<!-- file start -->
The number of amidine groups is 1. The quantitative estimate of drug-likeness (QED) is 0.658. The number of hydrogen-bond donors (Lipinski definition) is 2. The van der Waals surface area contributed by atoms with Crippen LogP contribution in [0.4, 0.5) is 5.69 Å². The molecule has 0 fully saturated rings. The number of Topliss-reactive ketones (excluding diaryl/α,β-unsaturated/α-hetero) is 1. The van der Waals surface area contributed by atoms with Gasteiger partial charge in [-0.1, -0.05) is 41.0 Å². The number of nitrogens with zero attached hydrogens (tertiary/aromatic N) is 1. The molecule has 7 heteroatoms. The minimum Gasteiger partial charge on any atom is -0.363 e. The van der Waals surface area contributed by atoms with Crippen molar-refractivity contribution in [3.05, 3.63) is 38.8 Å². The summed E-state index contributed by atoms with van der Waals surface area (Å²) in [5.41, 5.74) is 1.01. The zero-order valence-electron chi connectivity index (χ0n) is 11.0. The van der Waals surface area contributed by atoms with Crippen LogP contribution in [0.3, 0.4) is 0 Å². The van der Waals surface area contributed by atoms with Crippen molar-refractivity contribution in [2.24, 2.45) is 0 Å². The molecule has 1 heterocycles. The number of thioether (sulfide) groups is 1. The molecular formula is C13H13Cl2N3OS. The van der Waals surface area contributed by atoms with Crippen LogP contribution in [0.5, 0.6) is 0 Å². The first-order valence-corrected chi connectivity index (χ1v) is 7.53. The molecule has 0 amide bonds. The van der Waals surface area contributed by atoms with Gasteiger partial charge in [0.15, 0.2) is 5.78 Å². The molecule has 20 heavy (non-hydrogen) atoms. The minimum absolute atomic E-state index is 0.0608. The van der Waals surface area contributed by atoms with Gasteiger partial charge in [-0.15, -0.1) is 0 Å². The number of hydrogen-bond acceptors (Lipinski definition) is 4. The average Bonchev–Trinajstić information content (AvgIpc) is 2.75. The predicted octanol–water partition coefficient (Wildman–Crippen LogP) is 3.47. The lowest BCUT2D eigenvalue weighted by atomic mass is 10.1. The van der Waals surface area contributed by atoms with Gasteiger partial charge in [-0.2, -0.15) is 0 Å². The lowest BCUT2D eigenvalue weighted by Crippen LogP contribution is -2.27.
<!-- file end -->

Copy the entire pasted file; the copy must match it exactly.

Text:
The number of amidine groups is 1. The quantitative estimate of drug-likeness (QED) is 0.658. The number of hydrogen-bond donors (Lipinski definition) is 2. The van der Waals surface area contributed by atoms with Crippen LogP contribution in [0.4, 0.5) is 5.69 Å². The molecule has 0 fully saturated rings. The number of Topliss-reactive ketones (excluding diaryl/α,β-unsaturated/α-hetero) is 1. The van der Waals surface area contributed by atoms with Gasteiger partial charge in [-0.1, -0.05) is 41.0 Å². The number of nitrogens with zero attached hydrogens (tertiary/aromatic N) is 1. The molecule has 7 heteroatoms. The minimum Gasteiger partial charge on any atom is -0.363 e. The van der Waals surface area contributed by atoms with Crippen molar-refractivity contribution in [3.05, 3.63) is 38.8 Å². The summed E-state index contributed by atoms with van der Waals surface area (Å²) in [5.41, 5.74) is 1.01. The zero-order valence-electron chi connectivity index (χ0n) is 11.0. The van der Waals surface area contributed by atoms with Crippen LogP contribution in [0.3, 0.4) is 0 Å². The van der Waals surface area contributed by atoms with Crippen molar-refractivity contribution in [2.24, 2.45) is 0 Å². The molecule has 1 heterocycles. The number of thioether (sulfide) groups is 1. The molecular formula is C13H13Cl2N3OS. The van der Waals surface area contributed by atoms with Crippen LogP contribution in [0.5, 0.6) is 0 Å². The first-order valence-corrected chi connectivity index (χ1v) is 7.53. The molecule has 0 amide bonds. The van der Waals surface area contributed by atoms with Gasteiger partial charge in [0.15, 0.2) is 5.78 Å². The molecule has 20 heavy (non-hydrogen) atoms. The minimum absolute atomic E-state index is 0.0608. The van der Waals surface area contributed by atoms with Gasteiger partial charge in [-0.15, -0.1) is 0 Å². The number of hydrogen-bond acceptors (Lipinski definition) is 4. The average Bonchev–Trinajstić information content (AvgIpc) is 2.75. The predicted octanol–water partition coefficient (Wildman–Crippen LogP) is 3.47. The lowest BCUT2D eigenvalue weighted by atomic mass is 10.1. The van der Waals surface area contributed by atoms with Gasteiger partial charge in [-0.2, -0.15) is 0 Å². The lowest BCUT2D eigenvalue weighted by Crippen LogP contribution is -2.27.